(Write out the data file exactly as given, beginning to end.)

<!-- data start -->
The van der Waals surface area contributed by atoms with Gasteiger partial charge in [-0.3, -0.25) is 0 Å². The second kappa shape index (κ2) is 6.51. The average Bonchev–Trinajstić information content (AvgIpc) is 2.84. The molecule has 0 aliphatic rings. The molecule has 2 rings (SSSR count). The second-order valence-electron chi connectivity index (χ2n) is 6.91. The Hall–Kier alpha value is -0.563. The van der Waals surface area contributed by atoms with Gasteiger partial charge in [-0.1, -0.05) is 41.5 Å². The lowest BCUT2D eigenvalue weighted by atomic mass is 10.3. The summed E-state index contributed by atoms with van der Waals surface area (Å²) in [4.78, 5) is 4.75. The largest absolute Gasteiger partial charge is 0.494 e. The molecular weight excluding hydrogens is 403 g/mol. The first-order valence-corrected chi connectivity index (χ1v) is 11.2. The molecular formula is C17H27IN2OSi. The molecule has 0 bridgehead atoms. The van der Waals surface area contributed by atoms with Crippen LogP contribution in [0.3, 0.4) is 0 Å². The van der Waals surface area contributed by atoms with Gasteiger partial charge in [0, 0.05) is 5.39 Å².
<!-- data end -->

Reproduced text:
The van der Waals surface area contributed by atoms with Gasteiger partial charge in [-0.3, -0.25) is 0 Å². The second kappa shape index (κ2) is 6.51. The average Bonchev–Trinajstić information content (AvgIpc) is 2.84. The molecule has 0 aliphatic rings. The molecule has 2 rings (SSSR count). The second-order valence-electron chi connectivity index (χ2n) is 6.91. The Hall–Kier alpha value is -0.563. The van der Waals surface area contributed by atoms with Gasteiger partial charge in [-0.1, -0.05) is 41.5 Å². The lowest BCUT2D eigenvalue weighted by atomic mass is 10.3. The summed E-state index contributed by atoms with van der Waals surface area (Å²) in [4.78, 5) is 4.75. The largest absolute Gasteiger partial charge is 0.494 e. The molecular weight excluding hydrogens is 403 g/mol. The first-order valence-corrected chi connectivity index (χ1v) is 11.2. The molecular formula is C17H27IN2OSi. The molecule has 0 bridgehead atoms. The van der Waals surface area contributed by atoms with Crippen LogP contribution in [0.3, 0.4) is 0 Å². The van der Waals surface area contributed by atoms with Gasteiger partial charge in [0, 0.05) is 5.39 Å².